WASHINGTON — A proposed Senate bill that would have led to increasing ethanol content in gasoline from 10 percent to 15 percent is dead — for now.
The amendment, which would have granted a waiver to normal approval processes for fuel containing 15 percent ethanol, was dropped in late September from the U.S. Environmental Protection Agency 2010 appropriations bill.
"They're circumventing the normal testing process," BASS Conservation Director Chris Horton said of the ethanol industry. "They're trying an end-around."
Sen. Ben Nelson (D-Neb.) withdrew his proposal to allow introduction of so-called E15 blends without the alcohol/gas fuel being tested under current rule-making processes, for lack of Congressional support, Horton said.
The amendment was opposed by a coalition of groups that included the oil and gas industry, auto and marine manufacturers, sportsmen's groups, the food industry, tax-watchdog groups, environmental organizations and groups addressing hunger.
"It is a very strong and diverse [coalition] … that signals to the Congress that there's a lot of opposition and skepticism," said Matt Dunn, of the National Marine Manufacturers Association.
One of the main concerns with the proposed amendment was introduction of E15 fuel despite a lack of understanding of long-term effects on equipment and the environment, opponents said.
"We certainly support green energy, but ethanol is not the best choice," Horton said.
Corn ethanol in particular presents several problems, including an environmentally costly production footprint.
"It requires 21 percent more energy to produce a gallon of corn ethanol than it would take just to burn a gallon of [pure] gas," he explained. Reduced fuel efficiency also raises environmental problems.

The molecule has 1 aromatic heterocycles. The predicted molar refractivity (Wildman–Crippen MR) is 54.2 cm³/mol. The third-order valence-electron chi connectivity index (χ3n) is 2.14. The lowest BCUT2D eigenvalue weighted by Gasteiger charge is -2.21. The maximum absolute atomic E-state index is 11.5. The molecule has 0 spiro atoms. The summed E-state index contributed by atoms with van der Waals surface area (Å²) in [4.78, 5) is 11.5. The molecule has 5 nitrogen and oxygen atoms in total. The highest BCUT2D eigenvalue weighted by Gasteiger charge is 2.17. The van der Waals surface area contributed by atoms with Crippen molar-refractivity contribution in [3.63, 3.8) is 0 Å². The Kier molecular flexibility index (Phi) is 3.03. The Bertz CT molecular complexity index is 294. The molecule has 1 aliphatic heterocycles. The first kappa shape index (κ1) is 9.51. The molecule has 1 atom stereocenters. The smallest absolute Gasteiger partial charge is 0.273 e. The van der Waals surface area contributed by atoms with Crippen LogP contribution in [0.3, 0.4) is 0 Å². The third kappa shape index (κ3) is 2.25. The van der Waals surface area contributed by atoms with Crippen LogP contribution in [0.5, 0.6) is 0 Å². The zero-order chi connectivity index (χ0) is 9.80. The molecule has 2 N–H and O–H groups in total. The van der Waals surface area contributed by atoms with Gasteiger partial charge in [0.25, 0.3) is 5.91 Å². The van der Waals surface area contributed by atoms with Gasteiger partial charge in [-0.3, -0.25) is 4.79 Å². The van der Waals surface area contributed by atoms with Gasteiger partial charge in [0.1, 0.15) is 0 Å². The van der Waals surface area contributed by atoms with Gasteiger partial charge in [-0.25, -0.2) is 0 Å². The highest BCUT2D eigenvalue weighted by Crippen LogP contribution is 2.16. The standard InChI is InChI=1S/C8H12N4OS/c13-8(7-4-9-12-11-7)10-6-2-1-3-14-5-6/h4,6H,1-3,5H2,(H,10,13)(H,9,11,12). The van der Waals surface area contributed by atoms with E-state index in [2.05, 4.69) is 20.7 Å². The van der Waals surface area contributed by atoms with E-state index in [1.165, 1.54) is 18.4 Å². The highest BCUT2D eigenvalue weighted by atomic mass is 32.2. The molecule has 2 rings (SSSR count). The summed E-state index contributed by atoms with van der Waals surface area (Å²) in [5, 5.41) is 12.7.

"It burns hotter, so you have more emissions, and it's less fuel efficient so you need more gas to go the same distance," Dunn added.
Of course, the boating industry also is concerned about the impact of E15 on outboard engines, for which warranties cover only E10 blends.
"We know we're having problems with ethanol in our engines already. If we go with a higher mix of ethanol, it's fairly well accepted we're going to have more problems," Horton said.
Horton and Dunn said it's vital to wait until researchers finish their work before increasing ethanol content in gasoline.
"Everybody's worried about the proposals to up the percentage of ethanol without the normal [approval] process," Horton said. "We don't like one special-interest group trying to circumvent the normal process the rest of America has to go through."
Horton emphasized that ethanol proponents are not likely to give up their attempt to circumvent the approval process for fuel blends exceeding 10 percent ethanol.
"The war is not over," he said. "They're adamant about increasing ethanol blends," adding that anglers must remain engaged in the issue.